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Four things to know about concussions in kids

February 19, 2017

Concussions happen all the time. According to the American Academy of Pediatrics, an estimated 3.8 million recreation and sports-related concussions occur in the US each year! And as brain injuries, every concussion needs to be taken seriously. Research is ongoing into the long-term effects of traumatic brain damage in both youth and adults, but in the meantime, here are some things you should you know about the injury and its implications for your child returning to school and play. 

Loss of consciousness is not needed for diagnosis. 

Baseball PlayerConcussion diagnosis is based on symptoms. Symptoms fall into four categories: physical, cognitive, emotional and sleep. The most common symptom is headache, but others include visual problems, fatigue, difficulty concentrating, forgetfulness, confusion, irritability, nervousness, drowsiness, and difficulty falling asleep. If your child seems to be exhibiting any of these symptoms following a collision, STOP THEM FROM PLAYING. They should be evaluated for a concussion or other brain injury by a physician. 

Concussions are not seen on diagnostic imaging. 

While your doctor may obtain imaging to rule out other pathologies such as blood near the brain, a normal CT or MRI does not rule out concussion. 

ImPACT Testing.

ImPACT Testing is a tool which some physicians and schools pay for and utilize to better manage concussions. It is a computer test which an athlete must take before concussion to establish a baseline. This baseline is then compared post-concussion to assist physicians in managing and monitoring symptoms. Several schools in the Orange County area use this tool, and you may want to inquire about its availability, especially if your child plays high-risk sports like football.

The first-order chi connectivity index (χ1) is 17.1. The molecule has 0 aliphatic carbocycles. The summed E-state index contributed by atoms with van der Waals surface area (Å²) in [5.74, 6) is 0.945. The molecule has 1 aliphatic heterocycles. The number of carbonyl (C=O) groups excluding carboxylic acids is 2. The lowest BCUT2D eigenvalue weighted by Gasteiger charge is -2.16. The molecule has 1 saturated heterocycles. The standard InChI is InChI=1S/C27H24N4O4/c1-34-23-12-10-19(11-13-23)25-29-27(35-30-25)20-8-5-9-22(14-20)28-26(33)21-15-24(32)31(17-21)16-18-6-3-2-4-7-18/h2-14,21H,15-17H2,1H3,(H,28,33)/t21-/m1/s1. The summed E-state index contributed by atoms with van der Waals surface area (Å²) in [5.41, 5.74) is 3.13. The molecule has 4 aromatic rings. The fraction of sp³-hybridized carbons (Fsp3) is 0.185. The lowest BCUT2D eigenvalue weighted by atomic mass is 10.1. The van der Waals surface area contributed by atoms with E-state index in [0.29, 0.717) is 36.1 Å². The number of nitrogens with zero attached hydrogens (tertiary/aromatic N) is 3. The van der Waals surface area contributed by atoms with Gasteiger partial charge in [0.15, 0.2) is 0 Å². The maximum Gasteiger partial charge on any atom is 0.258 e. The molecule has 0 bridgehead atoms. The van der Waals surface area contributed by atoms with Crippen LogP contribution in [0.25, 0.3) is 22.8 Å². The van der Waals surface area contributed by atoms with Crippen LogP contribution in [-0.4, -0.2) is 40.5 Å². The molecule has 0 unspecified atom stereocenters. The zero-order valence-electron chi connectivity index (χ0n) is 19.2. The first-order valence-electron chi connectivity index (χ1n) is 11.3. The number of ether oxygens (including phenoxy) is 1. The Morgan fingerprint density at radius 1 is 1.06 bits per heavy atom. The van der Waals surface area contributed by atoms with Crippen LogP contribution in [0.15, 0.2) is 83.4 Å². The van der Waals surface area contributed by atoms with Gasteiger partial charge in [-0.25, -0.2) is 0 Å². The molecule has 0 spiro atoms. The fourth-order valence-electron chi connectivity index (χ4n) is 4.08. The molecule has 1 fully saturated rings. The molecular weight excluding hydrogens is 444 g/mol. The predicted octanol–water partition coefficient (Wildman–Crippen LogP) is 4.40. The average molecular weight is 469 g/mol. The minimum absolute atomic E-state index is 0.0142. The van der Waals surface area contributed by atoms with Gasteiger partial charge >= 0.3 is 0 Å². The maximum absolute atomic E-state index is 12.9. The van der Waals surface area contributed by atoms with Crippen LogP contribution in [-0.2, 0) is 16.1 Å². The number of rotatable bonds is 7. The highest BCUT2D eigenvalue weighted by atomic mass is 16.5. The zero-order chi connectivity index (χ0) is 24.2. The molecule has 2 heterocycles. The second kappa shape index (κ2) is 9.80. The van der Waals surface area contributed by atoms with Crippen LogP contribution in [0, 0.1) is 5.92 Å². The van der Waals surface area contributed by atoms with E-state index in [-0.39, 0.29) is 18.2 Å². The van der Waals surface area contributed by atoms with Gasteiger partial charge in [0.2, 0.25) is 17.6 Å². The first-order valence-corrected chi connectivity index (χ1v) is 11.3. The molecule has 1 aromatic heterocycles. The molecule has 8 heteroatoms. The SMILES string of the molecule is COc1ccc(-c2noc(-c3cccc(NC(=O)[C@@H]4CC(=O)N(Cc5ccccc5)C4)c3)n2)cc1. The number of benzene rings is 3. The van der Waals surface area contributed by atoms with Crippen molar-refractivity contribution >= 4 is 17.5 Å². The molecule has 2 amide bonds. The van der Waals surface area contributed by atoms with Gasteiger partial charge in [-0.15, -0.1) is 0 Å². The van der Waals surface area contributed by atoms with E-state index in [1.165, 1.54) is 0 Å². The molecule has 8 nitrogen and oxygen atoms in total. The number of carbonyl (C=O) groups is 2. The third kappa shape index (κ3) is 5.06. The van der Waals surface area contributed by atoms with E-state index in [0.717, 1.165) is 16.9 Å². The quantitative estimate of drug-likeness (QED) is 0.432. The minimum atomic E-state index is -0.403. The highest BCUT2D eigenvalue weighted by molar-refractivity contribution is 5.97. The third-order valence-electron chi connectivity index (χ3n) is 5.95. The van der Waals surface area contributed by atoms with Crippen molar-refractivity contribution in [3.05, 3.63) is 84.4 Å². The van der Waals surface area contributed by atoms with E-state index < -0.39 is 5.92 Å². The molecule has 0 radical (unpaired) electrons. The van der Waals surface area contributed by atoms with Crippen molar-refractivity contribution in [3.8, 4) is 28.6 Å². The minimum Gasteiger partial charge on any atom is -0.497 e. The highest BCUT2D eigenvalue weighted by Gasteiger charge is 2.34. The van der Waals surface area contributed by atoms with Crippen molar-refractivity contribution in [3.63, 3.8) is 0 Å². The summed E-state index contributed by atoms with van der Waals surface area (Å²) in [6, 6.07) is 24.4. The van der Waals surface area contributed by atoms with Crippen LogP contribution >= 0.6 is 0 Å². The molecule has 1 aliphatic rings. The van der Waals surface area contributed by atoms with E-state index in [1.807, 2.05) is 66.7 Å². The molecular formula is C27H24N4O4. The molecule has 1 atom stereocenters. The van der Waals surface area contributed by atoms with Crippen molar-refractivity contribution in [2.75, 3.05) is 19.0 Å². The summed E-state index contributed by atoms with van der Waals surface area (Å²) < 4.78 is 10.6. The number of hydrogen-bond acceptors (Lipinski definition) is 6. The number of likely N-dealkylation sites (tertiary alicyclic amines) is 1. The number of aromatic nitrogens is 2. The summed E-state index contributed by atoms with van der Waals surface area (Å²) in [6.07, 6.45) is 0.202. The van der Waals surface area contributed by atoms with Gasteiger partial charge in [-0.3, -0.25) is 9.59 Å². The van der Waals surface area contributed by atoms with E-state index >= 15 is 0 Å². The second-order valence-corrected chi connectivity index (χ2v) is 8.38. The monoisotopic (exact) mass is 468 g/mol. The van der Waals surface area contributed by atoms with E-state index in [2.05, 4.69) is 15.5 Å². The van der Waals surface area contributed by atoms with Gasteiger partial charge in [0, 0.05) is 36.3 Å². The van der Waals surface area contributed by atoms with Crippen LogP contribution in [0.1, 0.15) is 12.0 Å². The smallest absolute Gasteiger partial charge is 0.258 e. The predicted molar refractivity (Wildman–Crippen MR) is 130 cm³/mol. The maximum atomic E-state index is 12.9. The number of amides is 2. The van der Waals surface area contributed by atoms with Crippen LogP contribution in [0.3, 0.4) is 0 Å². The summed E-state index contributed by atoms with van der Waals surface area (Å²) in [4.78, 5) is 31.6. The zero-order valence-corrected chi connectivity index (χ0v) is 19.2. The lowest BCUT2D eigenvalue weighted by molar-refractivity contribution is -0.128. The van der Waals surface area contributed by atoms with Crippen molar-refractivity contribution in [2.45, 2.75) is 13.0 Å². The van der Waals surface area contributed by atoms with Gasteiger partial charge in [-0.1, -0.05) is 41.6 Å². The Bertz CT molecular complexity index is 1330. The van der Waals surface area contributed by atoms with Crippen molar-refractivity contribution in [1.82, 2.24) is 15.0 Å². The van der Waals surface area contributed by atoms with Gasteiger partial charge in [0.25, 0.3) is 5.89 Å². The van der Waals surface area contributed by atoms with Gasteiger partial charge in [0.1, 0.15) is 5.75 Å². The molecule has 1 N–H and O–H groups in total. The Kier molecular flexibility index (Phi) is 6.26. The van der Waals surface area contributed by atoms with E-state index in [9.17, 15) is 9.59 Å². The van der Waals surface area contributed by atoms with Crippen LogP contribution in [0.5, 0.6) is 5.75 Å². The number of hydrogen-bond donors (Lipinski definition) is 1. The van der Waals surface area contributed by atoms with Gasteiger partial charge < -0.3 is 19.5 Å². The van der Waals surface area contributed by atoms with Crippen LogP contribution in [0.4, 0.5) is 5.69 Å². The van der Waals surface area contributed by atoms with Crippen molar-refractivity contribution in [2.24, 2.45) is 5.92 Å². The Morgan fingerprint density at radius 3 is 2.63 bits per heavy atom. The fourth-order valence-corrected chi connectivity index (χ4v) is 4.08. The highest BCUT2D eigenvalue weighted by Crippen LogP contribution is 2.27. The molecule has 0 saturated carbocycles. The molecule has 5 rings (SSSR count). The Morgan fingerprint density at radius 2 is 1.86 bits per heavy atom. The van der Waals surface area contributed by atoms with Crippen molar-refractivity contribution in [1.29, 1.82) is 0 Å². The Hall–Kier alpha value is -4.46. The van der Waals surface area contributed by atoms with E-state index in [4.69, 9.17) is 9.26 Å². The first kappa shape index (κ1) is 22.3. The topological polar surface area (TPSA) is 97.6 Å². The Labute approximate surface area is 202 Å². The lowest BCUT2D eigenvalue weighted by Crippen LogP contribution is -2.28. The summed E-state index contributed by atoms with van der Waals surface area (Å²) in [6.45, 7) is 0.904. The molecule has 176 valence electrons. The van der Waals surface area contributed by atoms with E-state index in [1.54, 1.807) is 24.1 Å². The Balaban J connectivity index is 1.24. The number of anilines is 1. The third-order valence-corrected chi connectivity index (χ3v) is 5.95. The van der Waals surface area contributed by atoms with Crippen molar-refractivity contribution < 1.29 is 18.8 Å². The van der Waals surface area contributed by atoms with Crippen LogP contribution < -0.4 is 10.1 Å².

When is it safe to play again?

The Florida High School Athletic Association (FHSAA) has a set return to play protocol that all high school athletes must successfully complete in order to return to the field.  The athlete must see a physician (MD or DO) who must certify that the patient is symptom-free before return to practice. The athlete should then go through steps observed by either a certified athletic trainer or coach with sufficient training who will sign off on the form. 

The protocol proceeds as follows:

  1. Day One: light aerobic exercise 
  2. Day Two: sport-specific exercise 
  3. Day Three: non-contact practice with the team 
  4. Day Four: Full Contact Practice with the team Once the protocol is completed, the athlete must return to their physician to be certified and cleared to play. (This means a physician must be seen a minimum of two times before clearance.) 

Family Playing BasketballAs you can see, AT A MINIMUM, your child should not play their sport for at least 5 days, and that assumes he or she is asymptomatic within one day of the injury. Each day the athlete must remain symptom free for 24 hours to move to the next step; If symptoms return, the protocol is stopped until the patient is symptom free again, at which point he/she can return to the previous step. It cannot be stressed enough that all symptoms should be reported honestly and promptly to the supervising athletic trainer or coach. Concussions correlate with increased rate of repeat concussions and other injuries, possibly due to decreased reaction times and coordination. There is also increased risk for second-impact syndrome, a condition that results from a second concussion occurring before symptoms from the previous have ceased and leads to brain swelling. This condition is estimated to be fatal in 50% of patients. If you have any questions about concussions or are concerned about symptoms that your child is experiencing, talk to your pediatrician right away.




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